Tell us about your menu?
We serve full breakfasts, potato hashes, pancakes, avocado toast and Benedicts, plus regular specials, cakes and pastries, etc. I think we’ve got a good mix of indulgent and healthy dishes. Everything has a vegetarian and/or vegan option and we try and keep our carbon footprint as low as possible by using local eggs, butcher, baker and dairy, etc. Likewise, our coffee is roasted by Coffee At 33 and we sell Hoogly Tea. We’re fully licensed and serve loads of Bloody Marys, Prosecco & Mimosas at the weekend too.
If there was something in the industry you could change what would that be?
There are too many great food & drink establishments closing down in Brighton at the moment and yet there are a ridiculous amount of empty shops around with rents that are too high. There needs to be more support from the Government to help out small businesses.
What would your best piece of advice be, for an aspiring restaurateur?
I spoke to a lot of people before opening. From people who ran similar businesses to suppliers, chefs, baristas, interior designers, electricians, accountants, etc. For every job that needed to be completed before I could open, I spoke to 4 or 5 different people about it. I also canvassed the local Facebook group to see what my potential customers wanted in a cafe. The other thing I would say is to have your eyes wide open about overheads. Luckily we were busy with locals from day one, and winning our first award after 7 months got our name further out across Brighton & Hove, but I don’t know if we would’ve survived if it had taken 6 months or so to get going.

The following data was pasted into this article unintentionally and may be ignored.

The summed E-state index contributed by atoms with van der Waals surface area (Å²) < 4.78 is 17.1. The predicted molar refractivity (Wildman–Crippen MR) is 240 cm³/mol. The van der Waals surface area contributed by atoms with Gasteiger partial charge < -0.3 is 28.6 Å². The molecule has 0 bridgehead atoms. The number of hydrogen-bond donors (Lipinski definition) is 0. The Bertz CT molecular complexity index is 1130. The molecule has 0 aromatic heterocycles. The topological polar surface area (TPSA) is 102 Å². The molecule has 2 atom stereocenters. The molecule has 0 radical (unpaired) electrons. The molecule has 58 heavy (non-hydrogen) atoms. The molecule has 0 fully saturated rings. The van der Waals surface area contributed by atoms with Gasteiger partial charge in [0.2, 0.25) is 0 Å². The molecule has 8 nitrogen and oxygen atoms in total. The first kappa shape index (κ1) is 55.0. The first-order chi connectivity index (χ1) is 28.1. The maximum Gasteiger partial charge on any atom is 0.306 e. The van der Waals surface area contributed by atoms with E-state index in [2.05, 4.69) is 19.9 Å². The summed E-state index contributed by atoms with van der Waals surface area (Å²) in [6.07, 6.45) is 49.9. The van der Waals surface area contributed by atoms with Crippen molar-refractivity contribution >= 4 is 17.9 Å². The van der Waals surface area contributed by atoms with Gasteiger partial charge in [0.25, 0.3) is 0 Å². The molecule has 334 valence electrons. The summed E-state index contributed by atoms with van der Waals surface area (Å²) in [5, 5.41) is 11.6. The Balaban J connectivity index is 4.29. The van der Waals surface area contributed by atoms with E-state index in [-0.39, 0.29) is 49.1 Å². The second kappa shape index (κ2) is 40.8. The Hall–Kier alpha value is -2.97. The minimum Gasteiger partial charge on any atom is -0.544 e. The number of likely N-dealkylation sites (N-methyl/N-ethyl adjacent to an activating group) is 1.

What do you think you would be doing if you weren’t in hospitality?
That’s a question I ask myself a lot. I would’ve continued in commercial radio if there were still any jobs where presenters are given creative freedom, but I didn’t want to leave Brighton anyway so that ruled radio out. I honestly have no idea what I would do and I find that a bit scary.
Anything else you would like to add?
I’ve read all of the previous interviews on Restaurants Brighton so to be put alongside so many great local restaurateurs feels like a real honour. Thanks for having me!